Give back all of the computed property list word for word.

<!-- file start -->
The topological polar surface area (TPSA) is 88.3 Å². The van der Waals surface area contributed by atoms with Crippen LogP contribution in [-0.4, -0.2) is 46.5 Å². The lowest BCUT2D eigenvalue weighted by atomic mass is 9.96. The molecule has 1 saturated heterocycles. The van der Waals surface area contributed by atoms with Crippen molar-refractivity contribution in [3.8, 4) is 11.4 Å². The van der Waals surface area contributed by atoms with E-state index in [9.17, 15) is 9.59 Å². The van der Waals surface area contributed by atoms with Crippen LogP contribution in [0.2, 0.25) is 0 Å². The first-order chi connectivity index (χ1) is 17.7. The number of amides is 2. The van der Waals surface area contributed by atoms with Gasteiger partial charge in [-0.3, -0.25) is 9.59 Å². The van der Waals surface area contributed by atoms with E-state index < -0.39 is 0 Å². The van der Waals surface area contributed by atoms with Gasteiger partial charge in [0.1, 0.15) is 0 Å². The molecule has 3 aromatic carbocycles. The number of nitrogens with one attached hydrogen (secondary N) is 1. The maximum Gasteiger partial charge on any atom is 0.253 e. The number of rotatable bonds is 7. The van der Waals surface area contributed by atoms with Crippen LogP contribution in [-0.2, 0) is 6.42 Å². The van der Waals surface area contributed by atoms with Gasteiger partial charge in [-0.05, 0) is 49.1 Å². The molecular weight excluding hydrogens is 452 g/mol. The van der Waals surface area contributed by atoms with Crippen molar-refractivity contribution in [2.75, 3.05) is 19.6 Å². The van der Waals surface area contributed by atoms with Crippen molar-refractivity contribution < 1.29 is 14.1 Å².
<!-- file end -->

The topological polar surface area (TPSA) is 88.3 Å². The van der Waals surface area contributed by atoms with Crippen LogP contribution in [-0.4, -0.2) is 46.5 Å². The lowest BCUT2D eigenvalue weighted by atomic mass is 9.96. The molecule has 1 saturated heterocycles. The van der Waals surface area contributed by atoms with Crippen molar-refractivity contribution in [3.8, 4) is 11.4 Å². The van der Waals surface area contributed by atoms with E-state index in [9.17, 15) is 9.59 Å². The van der Waals surface area contributed by atoms with Crippen LogP contribution in [0.2, 0.25) is 0 Å². The first-order chi connectivity index (χ1) is 17.7. The number of amides is 2. The van der Waals surface area contributed by atoms with Gasteiger partial charge in [-0.3, -0.25) is 9.59 Å². The van der Waals surface area contributed by atoms with E-state index < -0.39 is 0 Å². The van der Waals surface area contributed by atoms with Gasteiger partial charge in [0.1, 0.15) is 0 Å². The molecule has 3 aromatic carbocycles. The number of nitrogens with one attached hydrogen (secondary N) is 1. The maximum Gasteiger partial charge on any atom is 0.253 e. The number of rotatable bonds is 7. The van der Waals surface area contributed by atoms with Crippen LogP contribution in [-0.2, 0) is 6.42 Å². The van der Waals surface area contributed by atoms with Gasteiger partial charge in [-0.05, 0) is 49.1 Å². The molecular weight excluding hydrogens is 452 g/mol. The van der Waals surface area contributed by atoms with Crippen molar-refractivity contribution in [2.75, 3.05) is 19.6 Å². The van der Waals surface area contributed by atoms with Crippen molar-refractivity contribution < 1.29 is 14.1 Å².